Somebody sneezes in Cairo and the people of Sanaa and Tripoli catch a cold. Egypt has always acted as an indicator of trends across other parts of the region – no less in recent days.
Suddenly Egyptians are fearing a new brand of dictatorship. Following the country’s recent democratic elections the Muslim Brotherhood captured the Parliament, the Government and the Premiership. But people were not unduly scared by this, because the Brotherhood had pledged not to go after the Presidency as well; along with a number of other pledges they made to reassure people as to their intentions.
However, once the Brotherhood were secure in all the other seats of power, they have conveniently announced that they are going back on their earlier promise and are to nominate Khayrat al-Shatir as the new president.
How those who bled in Tahrir Square must be shaking their heads in disbelief: How was their revolution so easily subverted by an organization that in the early stages only played only a minor role?
Of course, the Muslim Brotherhood enjoys an impressive organizational infrastructure stretching across the entire country and survived decades of being targeted and vilified by the regime. It also has a broad welfare and social support apparatus which has won the Brotherhood great support and loyalty amongst wide sections of society – so how could other new and unknown democratic political parties compete?
Once the Muslim Brotherhood is in control of all the major centres of power (possibly excluding the military); it will have absolute control over immense resources and other political parties and groups will find it highly difficult to compete in future elections. And we all know that absolute power corrupts; the temptations are too great for enriching oneself and suppressing your opponents.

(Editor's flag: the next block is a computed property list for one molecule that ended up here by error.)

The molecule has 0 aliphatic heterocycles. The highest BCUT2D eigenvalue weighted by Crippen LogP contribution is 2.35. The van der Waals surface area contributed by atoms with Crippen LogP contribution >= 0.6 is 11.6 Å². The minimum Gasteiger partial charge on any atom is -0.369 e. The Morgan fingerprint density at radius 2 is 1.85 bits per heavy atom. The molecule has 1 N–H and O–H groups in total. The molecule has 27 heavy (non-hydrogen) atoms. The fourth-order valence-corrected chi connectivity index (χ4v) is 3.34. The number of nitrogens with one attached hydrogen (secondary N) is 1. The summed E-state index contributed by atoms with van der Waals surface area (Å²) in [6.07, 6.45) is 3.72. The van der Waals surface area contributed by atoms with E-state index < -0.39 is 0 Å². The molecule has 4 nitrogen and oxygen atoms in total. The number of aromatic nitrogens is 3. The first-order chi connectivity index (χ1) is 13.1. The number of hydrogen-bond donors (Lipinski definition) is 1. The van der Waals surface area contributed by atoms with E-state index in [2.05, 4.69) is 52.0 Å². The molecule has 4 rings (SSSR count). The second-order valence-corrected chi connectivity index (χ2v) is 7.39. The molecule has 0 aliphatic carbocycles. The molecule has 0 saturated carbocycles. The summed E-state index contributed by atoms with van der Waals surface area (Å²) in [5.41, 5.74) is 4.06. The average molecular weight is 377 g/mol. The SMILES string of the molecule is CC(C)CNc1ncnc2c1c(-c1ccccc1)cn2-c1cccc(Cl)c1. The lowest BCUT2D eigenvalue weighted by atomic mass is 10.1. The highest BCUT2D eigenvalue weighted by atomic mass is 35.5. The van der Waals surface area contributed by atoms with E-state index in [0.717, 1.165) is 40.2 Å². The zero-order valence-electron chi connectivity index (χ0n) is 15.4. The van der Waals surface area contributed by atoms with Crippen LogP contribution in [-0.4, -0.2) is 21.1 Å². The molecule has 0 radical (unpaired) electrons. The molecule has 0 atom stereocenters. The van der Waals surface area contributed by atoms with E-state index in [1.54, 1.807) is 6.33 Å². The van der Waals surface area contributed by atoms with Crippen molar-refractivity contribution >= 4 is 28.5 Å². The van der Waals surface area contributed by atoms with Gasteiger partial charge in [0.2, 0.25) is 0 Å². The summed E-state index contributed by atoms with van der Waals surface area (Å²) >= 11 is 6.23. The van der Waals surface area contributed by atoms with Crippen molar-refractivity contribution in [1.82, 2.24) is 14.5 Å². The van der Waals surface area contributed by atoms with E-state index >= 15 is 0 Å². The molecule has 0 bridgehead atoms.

This is why the path of revolution is almost always a grave and destructive mistake. The French Revolution beheaded the King but introduced Napoleon’s dictatorship; the Russian Revolution brought in a Communist dictatorship and the murder of millions under Stalin; the Iranian revolution brought Khomeini.
The problem is that in all such revolutions the leaders are purged but the institutions of state and the composition of society generally remain exactly the same. One form of dictatorship is exchanged for another with depressing predictability.
The great Egyptian writer Naguib Mahfouz portrays this brilliantly (and arguably predicts the events of 2011 and beyond) in many of his books. In numerous stories Mahfouz describes great expectations aroused during a revolutionary transformation – either in Egypt or imaginary settings. However, each time these hopes are dashed by a new generation of repressive leaders who fail to keep their promises; whether it be Nasser rounding up and torturing members of the Muslim Brotherhood; or Sadat promising a new economic dawn, but bringing impoverishment and runaway inflation.
There are several simple lessons from Egypt for Bahrain’s would-be revolutionaries:
Firstly; the results of revolution are wholly unpredictable. As in Iran in 1979, young liberals thought they were fighting for their freedom, but they in turn were purged by the followers of Ayatollah Khomeini.
Secondly; the chaotic and violent situation which follows any revolution requires ruthless leadership in order to regain control of the streets. The period which follows a revolution is almost always more violent than the revolution itself (we are seeing this in Libya and Yemen) and the new leaders quickly end up with overflowing prisons and blood all over their hands.
Thirdly: If the old regime was violent and corrupt, the new regime is likely to be similar or worse. This is because it is weak institutions which allows corruption and the culture of impunity within the security forces which permits abuses, torture and state terrorism. These state institutions will either remain the same, or they’ll be purged and refilled by people without the necessary skills and experience – who will be even more incompetent.
Fourthly and most significant; the best organized and most wide-reaching political group will capture the state. You could argue that the Muslim Brotherhood in Egypt would have been stupid to deny themselves the Presidency, when they were in such a strong position for winning it. In a revolutionary situation no checks and balances exist for restraining the strongest elements of society and preventing a dictatorship of the majority; or absolute power for the strongman who is able to monopolise the use of force.
Bahrainis who are weighing up whether to support revolution or the King’s path of institutional reform would do very well to look at long and hard at the experience of other countries in the region and decide whether we want that for Bahrain. Let’s hope that wisdom will prevail.